Left your hiking boots at home? Don’t worry, there’s no need to hit the trails to see Colorado’s wildlife in its natural habitat. Hundreds of scenic roads lead safely past elk, bighorn sheep, moose, bison, bald eagles and other watchable wildlife — making this the perfect activity for travelers of all abilities. With a pair of binoculars, you won’t even have to unbuckle your seatbelt. Check out this fun infographic about Colorado's Wildlife from A to Z >>
Below are eight places with good odds for spotting animals. For even more options, visit the Colorado Parks & Wildlife’s interactive wildlife-viewing map. And before you head out, check out their handy tips on watching wildlife and focusing your binoculars. It’s important to always keep a safe distance from the animals. Remembering never to feed, pet, chase or harass them will ensure you and the wildlife stay safe and healthy.
Elk can be spotted bugling and sparring, especially during their fall rutting (mating) season, in Moraine and Horseshoe sections near Estes Park. Route: Enter the park on the east side and follow signs to Moraine or Horseshoe.
Take in views of 14,060-foot Mount Bierstadt and spot notable players in the Rocky Mountain ecosystem, including bighorn sheep, beavers, mountain goats and a variety of birds. Route: From the town of Grant along U.S. Hwy. 285, drive north on Guanella Pass Road toward Georgetown. Continue on the paved road over the 11,669-foot pass.
The area in and around the park, near Walden, has been named the official moose capital of Colorado. More than 600 moose live there year-round, as well as elk, mule deer, beaver, fox, eagles and black bears. Route: 7 miles along County Road 41 inside the park.
In the winter, more than 100 bald eagles can be found roosting on the branches of cottonwood trees along the river. Red-tailed hawks, kestrels, merlins and golden eagles also inhabit the area. Route: Hwy. 34 between Fort Morgan and Kersey.
Mountain goats, bighorn sheep, marmots and pikas search for food along this 28-mile route that climbs more than 7,000 feet in elevation to the top of one of Colorado’s 58 fourteeners. Route: From Echo Lake, take Hwy. 5 to the top of Mount Evans; near Idaho Springs. Closed in winter.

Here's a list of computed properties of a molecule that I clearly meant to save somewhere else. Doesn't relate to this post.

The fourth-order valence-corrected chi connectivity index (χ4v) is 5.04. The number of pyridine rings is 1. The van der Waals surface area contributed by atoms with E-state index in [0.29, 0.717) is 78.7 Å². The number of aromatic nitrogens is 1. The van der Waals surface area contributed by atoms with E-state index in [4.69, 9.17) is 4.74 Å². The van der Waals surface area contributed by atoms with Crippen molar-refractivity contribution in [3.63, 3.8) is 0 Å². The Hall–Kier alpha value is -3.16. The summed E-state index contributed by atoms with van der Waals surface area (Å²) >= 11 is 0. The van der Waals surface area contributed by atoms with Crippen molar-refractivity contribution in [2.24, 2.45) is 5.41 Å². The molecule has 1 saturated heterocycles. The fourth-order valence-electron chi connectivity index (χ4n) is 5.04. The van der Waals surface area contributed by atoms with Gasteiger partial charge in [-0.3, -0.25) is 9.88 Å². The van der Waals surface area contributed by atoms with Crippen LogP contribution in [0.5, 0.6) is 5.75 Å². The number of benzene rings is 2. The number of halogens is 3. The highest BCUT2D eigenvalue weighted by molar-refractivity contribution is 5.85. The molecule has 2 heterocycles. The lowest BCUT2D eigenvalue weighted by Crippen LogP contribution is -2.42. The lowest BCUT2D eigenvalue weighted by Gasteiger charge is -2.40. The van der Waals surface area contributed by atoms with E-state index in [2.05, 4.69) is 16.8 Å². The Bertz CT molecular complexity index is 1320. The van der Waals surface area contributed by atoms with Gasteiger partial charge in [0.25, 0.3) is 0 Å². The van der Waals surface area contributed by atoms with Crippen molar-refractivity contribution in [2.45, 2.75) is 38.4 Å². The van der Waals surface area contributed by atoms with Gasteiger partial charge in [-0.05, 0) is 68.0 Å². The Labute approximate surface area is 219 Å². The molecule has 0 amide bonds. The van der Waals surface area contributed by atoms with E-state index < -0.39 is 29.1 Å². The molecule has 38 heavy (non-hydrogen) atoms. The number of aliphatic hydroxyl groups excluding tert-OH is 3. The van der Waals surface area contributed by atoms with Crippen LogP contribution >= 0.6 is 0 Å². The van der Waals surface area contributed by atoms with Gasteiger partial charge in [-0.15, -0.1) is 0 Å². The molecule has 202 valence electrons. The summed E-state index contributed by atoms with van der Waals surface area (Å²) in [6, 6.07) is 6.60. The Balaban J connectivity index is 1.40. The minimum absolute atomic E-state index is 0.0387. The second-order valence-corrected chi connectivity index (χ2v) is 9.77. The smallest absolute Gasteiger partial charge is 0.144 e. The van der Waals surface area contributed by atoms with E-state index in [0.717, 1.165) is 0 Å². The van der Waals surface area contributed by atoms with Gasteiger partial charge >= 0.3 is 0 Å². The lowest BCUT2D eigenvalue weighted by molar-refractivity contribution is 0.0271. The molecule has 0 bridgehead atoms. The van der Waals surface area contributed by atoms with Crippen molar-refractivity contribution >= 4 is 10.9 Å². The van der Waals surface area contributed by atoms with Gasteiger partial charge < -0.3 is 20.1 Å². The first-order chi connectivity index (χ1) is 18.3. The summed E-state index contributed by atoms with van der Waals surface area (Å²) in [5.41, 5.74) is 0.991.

Located just outside Denver in Commerce City is one of the largest urban refuges in the country. It’s home to more than 300 species, including mule deer, coyotes, bison, songbirds and bald eagles (winter). Route: Two-hour trolley tours from the visitor center during the summer (call for dates and times) or a 9-mile self-guided auto tour.
See elk, foxes, eagles, goshawks, red-tailed hawks, bluebirds, kestrels and the occasional black bear as you traverse some of the state’s most magnificent passes. Route: Any portion of the 233-mile loop between Telluride, Ridgway, Silverton, Durango, Mancos, Cortez and Dolores.
8. Bighorn Sheep Canyon
Bighorn sheep can be seen year-round scaling the walls of the canyon and drinking from the Arkansas River, especially in the winter. Route: Hwy. 50 from Parkdale to Coaldale, near Cañon City.
Go Birding in Colorado
The Colorado Birding Trail can guide you to more than 400 avian species across the state. Visit the trail’s site for maps, birding basics and other resources. Read Birding in Colorado and Colorado's Top Birding Trails: Eastern Plains.